Abstract 10705: Elevated Levels of Hepatocyte Growth Factor and Interleukin-6 Distinguish Cardiac Amyloid From Non-Ischemic Cardiomyopathy as a Cause of Heart Failure
Introduction: Elevated levels of Hepatocyte Growth Factor (HGF) have rarely been observed in patients with systemic amyloidosis but little is known about HGF and other biomarkers in confirming the presence cardiac amyloid. Increased levels of Interleukin-6 (IL-6) correlates with worse prognosis in patients with heart failure but it is unknown if there is any diagnostic relationship in cardiac amyloidosis. Thus, biomarkers of angiogenesis (HGF) and inflammation (IL-6) may be useful in confirming cardiac amyloid and obviate the need for endomyocardial biopsy.
Hypothesis: Serum HGF and IL-6 levels can discriminate patients with cardiac amyloidosis from those with heart failure from a non-ischemic cardiomyopathy.
Methods: Serum HGF, IL-6, and B-type Natriuretic Peptide (BNP) were measured and echocardiographic (echo) features were assessed in 11 patients with biopsy-proven cardiac amyloid and 34 patients with non-ischemic cardiomyopathy (NICM) enrolled in an outpatient registry.
Results: Cardiac amyloid patients were 61±11 years of age and predominantly male (83%) while those with NICM were 54±15 years old and 47% male. Echo features of the cardiac amyloid group compared to NICM revealed smaller end-systolic (32±7mm vs. 47±14mm) and end-diastolic (43±6mm vs. 59±14mm) dimensions and higher left ventricular ejection fractions (0.5±18 vs. 0.31±15), and they were less symptomatic by NYHA class, all p ≤ 0.01. No difference was noted in left atrial size, 46±5mm vs 46±10mm, respectively, between groups. The serum marker and NYHA class data are shown in Table 1; all data is mean (±SD).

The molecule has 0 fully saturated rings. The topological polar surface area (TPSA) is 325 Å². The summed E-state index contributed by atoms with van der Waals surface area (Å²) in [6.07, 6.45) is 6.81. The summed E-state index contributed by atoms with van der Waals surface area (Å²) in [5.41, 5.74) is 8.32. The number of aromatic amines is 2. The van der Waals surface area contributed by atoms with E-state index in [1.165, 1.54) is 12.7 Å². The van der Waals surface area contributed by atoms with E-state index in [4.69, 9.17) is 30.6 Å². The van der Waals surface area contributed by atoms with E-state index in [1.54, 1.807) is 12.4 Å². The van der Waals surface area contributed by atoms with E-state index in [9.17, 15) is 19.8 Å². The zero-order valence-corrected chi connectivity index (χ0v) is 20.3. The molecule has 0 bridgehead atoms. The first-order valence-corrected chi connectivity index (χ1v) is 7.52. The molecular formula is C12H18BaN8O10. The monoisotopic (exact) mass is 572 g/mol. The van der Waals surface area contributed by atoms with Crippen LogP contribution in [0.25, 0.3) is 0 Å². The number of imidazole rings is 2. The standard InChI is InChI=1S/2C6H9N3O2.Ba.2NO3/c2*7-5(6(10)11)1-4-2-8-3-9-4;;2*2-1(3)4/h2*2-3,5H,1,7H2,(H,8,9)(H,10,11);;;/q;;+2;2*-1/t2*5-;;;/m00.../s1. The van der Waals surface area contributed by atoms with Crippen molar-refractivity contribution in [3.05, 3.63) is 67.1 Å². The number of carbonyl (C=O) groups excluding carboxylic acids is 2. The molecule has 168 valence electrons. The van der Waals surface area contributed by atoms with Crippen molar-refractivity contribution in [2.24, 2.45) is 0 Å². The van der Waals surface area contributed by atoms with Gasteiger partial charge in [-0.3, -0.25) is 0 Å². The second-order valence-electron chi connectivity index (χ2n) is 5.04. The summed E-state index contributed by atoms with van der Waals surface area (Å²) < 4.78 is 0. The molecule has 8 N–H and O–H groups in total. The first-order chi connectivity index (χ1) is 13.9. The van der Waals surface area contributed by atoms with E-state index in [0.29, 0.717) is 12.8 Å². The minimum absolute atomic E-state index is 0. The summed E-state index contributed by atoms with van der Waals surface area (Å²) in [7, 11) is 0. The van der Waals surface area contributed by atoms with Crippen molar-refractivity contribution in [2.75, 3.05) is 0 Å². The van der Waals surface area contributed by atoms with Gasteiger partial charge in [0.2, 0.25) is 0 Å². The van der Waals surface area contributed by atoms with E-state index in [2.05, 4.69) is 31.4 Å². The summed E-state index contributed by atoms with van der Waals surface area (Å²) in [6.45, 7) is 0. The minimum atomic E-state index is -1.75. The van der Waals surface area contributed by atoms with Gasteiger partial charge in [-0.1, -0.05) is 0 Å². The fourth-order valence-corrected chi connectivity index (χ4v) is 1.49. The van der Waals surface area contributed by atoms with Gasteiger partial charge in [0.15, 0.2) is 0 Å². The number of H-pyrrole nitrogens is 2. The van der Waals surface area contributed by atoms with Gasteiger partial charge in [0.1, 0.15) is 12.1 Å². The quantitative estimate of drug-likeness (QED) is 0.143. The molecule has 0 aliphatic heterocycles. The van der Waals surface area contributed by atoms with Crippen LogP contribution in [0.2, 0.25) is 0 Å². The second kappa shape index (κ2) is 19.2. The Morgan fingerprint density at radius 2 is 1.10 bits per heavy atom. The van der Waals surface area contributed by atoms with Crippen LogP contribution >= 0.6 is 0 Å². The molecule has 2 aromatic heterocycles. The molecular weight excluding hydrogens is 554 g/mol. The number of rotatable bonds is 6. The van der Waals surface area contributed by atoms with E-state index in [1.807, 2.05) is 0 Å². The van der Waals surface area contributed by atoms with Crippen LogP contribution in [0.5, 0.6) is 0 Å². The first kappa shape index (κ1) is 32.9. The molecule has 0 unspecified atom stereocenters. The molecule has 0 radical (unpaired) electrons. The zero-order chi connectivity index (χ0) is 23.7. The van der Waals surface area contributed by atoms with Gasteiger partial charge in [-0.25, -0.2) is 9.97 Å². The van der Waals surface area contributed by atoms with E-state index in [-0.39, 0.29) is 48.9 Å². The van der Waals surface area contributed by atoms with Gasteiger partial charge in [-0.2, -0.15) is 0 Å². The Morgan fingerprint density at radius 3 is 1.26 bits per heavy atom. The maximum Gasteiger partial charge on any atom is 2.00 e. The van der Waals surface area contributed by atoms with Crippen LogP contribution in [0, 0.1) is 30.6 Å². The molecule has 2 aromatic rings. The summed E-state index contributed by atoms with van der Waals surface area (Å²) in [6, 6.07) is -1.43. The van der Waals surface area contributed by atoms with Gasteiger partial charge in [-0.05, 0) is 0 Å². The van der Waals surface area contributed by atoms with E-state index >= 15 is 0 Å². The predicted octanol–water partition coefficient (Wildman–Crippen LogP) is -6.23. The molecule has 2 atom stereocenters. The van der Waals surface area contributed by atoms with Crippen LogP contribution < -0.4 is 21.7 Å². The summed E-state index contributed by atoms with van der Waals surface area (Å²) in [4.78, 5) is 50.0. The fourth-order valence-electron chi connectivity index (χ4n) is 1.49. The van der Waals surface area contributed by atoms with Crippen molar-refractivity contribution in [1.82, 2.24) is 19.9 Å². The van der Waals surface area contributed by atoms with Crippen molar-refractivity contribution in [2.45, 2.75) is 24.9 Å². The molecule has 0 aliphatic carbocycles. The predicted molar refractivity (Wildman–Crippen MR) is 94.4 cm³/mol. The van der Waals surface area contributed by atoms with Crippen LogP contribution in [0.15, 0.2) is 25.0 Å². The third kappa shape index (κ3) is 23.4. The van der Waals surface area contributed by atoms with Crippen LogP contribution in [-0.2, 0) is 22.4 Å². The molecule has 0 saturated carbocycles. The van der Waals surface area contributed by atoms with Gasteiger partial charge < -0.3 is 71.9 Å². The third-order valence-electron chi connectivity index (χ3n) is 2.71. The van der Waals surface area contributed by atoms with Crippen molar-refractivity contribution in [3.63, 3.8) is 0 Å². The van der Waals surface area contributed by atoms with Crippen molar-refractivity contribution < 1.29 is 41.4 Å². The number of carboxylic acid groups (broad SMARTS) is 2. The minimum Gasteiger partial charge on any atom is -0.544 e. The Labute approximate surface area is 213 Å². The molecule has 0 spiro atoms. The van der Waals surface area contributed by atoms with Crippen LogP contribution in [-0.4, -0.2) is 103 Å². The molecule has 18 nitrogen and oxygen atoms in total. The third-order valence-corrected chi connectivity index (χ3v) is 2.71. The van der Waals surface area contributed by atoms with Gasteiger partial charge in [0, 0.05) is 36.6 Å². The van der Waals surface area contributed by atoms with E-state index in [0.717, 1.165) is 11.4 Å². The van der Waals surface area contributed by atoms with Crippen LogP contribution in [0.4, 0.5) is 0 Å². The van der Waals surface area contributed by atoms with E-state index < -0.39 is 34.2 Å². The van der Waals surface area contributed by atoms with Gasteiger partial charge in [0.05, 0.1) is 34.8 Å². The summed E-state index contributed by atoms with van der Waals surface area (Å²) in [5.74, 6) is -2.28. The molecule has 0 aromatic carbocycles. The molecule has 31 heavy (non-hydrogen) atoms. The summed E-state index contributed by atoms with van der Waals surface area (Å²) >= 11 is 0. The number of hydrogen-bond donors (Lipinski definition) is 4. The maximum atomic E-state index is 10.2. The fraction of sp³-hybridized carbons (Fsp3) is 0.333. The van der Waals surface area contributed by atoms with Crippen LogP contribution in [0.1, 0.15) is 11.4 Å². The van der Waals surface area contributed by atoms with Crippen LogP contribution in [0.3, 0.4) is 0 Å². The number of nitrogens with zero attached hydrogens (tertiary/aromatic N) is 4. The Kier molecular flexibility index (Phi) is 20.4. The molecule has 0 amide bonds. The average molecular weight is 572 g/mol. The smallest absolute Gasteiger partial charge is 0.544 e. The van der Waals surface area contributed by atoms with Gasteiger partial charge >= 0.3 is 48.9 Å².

Conclusions: HGF and IL-6 are markedly elevated in patients with cardiac amyloidosis and may help diagnose cardiac amyloidosis in patients with heart failure. These findings suggest that measurement of HGF and IL-6 can be confirmatory for the diagnosis of cardiac amyloid and may minimize the need for invasive or extensive testing.
- © 2011 by American Heart Association, Inc.